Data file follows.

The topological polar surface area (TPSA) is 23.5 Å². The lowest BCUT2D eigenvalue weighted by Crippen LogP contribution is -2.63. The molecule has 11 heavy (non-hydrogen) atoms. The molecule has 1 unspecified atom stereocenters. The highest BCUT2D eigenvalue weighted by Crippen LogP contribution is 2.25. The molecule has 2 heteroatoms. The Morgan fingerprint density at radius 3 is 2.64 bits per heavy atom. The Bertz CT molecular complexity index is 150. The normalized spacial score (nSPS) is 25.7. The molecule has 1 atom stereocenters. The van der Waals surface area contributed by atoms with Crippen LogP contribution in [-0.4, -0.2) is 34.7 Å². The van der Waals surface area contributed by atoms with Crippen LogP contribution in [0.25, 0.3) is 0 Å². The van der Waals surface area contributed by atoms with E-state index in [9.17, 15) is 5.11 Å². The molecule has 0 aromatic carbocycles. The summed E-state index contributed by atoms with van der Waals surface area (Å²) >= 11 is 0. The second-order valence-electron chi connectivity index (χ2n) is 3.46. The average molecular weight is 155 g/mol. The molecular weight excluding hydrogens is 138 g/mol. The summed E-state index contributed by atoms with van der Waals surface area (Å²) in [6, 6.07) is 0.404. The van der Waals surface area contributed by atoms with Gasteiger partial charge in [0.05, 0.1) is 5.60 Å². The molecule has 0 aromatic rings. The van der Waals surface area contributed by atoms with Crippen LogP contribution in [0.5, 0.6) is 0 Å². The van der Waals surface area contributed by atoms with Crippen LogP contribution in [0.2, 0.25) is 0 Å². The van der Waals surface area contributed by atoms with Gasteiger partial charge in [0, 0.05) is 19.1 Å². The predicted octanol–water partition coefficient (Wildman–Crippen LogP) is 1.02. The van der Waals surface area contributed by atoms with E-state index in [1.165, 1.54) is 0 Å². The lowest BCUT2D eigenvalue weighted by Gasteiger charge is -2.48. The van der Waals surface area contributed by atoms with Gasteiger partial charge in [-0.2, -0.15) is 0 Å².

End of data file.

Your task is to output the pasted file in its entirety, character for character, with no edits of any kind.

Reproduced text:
The topological polar surface area (TPSA) is 23.5 Å². The lowest BCUT2D eigenvalue weighted by Crippen LogP contribution is -2.63. The molecule has 11 heavy (non-hydrogen) atoms. The molecule has 1 unspecified atom stereocenters. The highest BCUT2D eigenvalue weighted by Crippen LogP contribution is 2.25. The molecule has 2 heteroatoms. The Morgan fingerprint density at radius 3 is 2.64 bits per heavy atom. The Bertz CT molecular complexity index is 150. The normalized spacial score (nSPS) is 25.7. The molecule has 1 atom stereocenters. The van der Waals surface area contributed by atoms with Crippen LogP contribution in [-0.4, -0.2) is 34.7 Å². The van der Waals surface area contributed by atoms with Crippen LogP contribution in [0.25, 0.3) is 0 Å². The van der Waals surface area contributed by atoms with E-state index in [9.17, 15) is 5.11 Å². The molecule has 0 aromatic carbocycles. The summed E-state index contributed by atoms with van der Waals surface area (Å²) >= 11 is 0. The second-order valence-electron chi connectivity index (χ2n) is 3.46. The average molecular weight is 155 g/mol. The molecular weight excluding hydrogens is 138 g/mol. The summed E-state index contributed by atoms with van der Waals surface area (Å²) in [6, 6.07) is 0.404. The van der Waals surface area contributed by atoms with Gasteiger partial charge in [0.05, 0.1) is 5.60 Å². The molecule has 0 aromatic rings. The van der Waals surface area contributed by atoms with Crippen LogP contribution in [0.5, 0.6) is 0 Å². The van der Waals surface area contributed by atoms with Crippen LogP contribution in [0.2, 0.25) is 0 Å². The van der Waals surface area contributed by atoms with Gasteiger partial charge in [0, 0.05) is 19.1 Å². The predicted octanol–water partition coefficient (Wildman–Crippen LogP) is 1.02. The van der Waals surface area contributed by atoms with E-state index in [1.165, 1.54) is 0 Å². The lowest BCUT2D eigenvalue weighted by Gasteiger charge is -2.48. The van der Waals surface area contributed by atoms with Gasteiger partial charge in [-0.2, -0.15) is 0 Å².